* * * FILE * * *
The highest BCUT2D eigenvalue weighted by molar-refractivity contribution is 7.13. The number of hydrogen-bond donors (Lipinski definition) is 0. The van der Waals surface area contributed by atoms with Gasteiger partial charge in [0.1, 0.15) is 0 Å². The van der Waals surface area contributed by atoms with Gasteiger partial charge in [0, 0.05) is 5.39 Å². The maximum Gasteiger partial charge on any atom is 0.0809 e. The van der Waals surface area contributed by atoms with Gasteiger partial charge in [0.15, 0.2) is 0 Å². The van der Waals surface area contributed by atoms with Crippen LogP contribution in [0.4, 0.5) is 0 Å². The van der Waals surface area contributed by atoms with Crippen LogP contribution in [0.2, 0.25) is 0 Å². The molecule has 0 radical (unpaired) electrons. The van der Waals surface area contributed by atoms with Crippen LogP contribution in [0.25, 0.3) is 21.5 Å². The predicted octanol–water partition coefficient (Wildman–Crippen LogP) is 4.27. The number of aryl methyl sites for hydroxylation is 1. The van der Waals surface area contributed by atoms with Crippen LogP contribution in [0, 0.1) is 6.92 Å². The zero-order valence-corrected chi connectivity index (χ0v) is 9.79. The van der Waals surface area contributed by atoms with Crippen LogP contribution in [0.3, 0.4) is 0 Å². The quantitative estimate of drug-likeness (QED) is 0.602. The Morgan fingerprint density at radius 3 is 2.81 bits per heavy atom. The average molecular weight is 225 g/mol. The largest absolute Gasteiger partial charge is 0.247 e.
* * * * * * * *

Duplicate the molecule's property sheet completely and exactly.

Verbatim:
The highest BCUT2D eigenvalue weighted by molar-refractivity contribution is 7.13. The number of hydrogen-bond donors (Lipinski definition) is 0. The van der Waals surface area contributed by atoms with Gasteiger partial charge in [0.1, 0.15) is 0 Å². The van der Waals surface area contributed by atoms with Gasteiger partial charge in [0, 0.05) is 5.39 Å². The maximum Gasteiger partial charge on any atom is 0.0809 e. The van der Waals surface area contributed by atoms with Gasteiger partial charge in [0.15, 0.2) is 0 Å². The van der Waals surface area contributed by atoms with Crippen LogP contribution in [0.4, 0.5) is 0 Å². The van der Waals surface area contributed by atoms with Crippen LogP contribution in [0.2, 0.25) is 0 Å². The molecule has 0 radical (unpaired) electrons. The van der Waals surface area contributed by atoms with Crippen LogP contribution in [0.25, 0.3) is 21.5 Å². The predicted octanol–water partition coefficient (Wildman–Crippen LogP) is 4.27. The number of aryl methyl sites for hydroxylation is 1. The van der Waals surface area contributed by atoms with Crippen LogP contribution in [0, 0.1) is 6.92 Å². The zero-order valence-corrected chi connectivity index (χ0v) is 9.79. The van der Waals surface area contributed by atoms with Crippen LogP contribution in [0.3, 0.4) is 0 Å². The quantitative estimate of drug-likeness (QED) is 0.602. The Morgan fingerprint density at radius 3 is 2.81 bits per heavy atom. The average molecular weight is 225 g/mol. The largest absolute Gasteiger partial charge is 0.247 e.